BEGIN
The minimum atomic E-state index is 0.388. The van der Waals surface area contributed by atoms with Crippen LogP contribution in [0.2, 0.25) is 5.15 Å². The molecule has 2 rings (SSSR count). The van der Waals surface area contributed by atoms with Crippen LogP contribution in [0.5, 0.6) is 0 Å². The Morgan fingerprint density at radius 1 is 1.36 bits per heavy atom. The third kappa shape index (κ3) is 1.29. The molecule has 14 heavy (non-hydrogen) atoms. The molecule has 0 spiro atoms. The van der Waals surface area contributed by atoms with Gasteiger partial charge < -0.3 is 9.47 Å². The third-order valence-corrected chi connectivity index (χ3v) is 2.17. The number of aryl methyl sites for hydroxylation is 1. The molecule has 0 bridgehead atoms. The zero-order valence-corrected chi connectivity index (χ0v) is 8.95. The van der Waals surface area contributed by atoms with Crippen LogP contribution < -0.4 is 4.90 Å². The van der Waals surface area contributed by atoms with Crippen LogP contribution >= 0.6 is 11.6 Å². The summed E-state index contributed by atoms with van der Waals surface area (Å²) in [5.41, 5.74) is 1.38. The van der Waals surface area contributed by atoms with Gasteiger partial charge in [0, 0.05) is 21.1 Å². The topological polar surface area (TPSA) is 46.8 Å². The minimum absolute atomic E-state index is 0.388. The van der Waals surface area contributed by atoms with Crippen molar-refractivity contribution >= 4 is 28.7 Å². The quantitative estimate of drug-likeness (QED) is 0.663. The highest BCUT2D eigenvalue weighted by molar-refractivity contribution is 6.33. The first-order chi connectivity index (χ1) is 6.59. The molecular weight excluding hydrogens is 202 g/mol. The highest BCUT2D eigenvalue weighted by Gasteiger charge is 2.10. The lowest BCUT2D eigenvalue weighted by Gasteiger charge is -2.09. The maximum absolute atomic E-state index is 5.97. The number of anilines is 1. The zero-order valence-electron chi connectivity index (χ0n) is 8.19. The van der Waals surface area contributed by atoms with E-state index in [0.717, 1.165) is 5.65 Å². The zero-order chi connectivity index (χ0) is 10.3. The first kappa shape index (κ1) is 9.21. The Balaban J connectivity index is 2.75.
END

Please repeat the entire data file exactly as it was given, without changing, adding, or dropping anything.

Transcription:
The minimum atomic E-state index is 0.388. The van der Waals surface area contributed by atoms with Crippen LogP contribution in [0.2, 0.25) is 5.15 Å². The molecule has 2 rings (SSSR count). The van der Waals surface area contributed by atoms with Crippen LogP contribution in [0.5, 0.6) is 0 Å². The Morgan fingerprint density at radius 1 is 1.36 bits per heavy atom. The third kappa shape index (κ3) is 1.29. The molecule has 14 heavy (non-hydrogen) atoms. The molecule has 0 spiro atoms. The van der Waals surface area contributed by atoms with Gasteiger partial charge < -0.3 is 9.47 Å². The third-order valence-corrected chi connectivity index (χ3v) is 2.17. The number of aryl methyl sites for hydroxylation is 1. The molecule has 0 bridgehead atoms. The zero-order valence-corrected chi connectivity index (χ0v) is 8.95. The van der Waals surface area contributed by atoms with Crippen LogP contribution < -0.4 is 4.90 Å². The van der Waals surface area contributed by atoms with Crippen LogP contribution >= 0.6 is 11.6 Å². The summed E-state index contributed by atoms with van der Waals surface area (Å²) in [5.41, 5.74) is 1.38. The van der Waals surface area contributed by atoms with Gasteiger partial charge in [0, 0.05) is 21.1 Å². The topological polar surface area (TPSA) is 46.8 Å². The minimum absolute atomic E-state index is 0.388. The van der Waals surface area contributed by atoms with Crippen molar-refractivity contribution >= 4 is 28.7 Å². The quantitative estimate of drug-likeness (QED) is 0.663. The highest BCUT2D eigenvalue weighted by molar-refractivity contribution is 6.33. The first-order chi connectivity index (χ1) is 6.59. The molecular weight excluding hydrogens is 202 g/mol. The highest BCUT2D eigenvalue weighted by Gasteiger charge is 2.10. The lowest BCUT2D eigenvalue weighted by Gasteiger charge is -2.09. The maximum absolute atomic E-state index is 5.97. The number of anilines is 1. The zero-order valence-electron chi connectivity index (χ0n) is 8.19. The van der Waals surface area contributed by atoms with E-state index in [0.717, 1.165) is 5.65 Å². The zero-order chi connectivity index (χ0) is 10.3. The first kappa shape index (κ1) is 9.21. The Balaban J connectivity index is 2.75.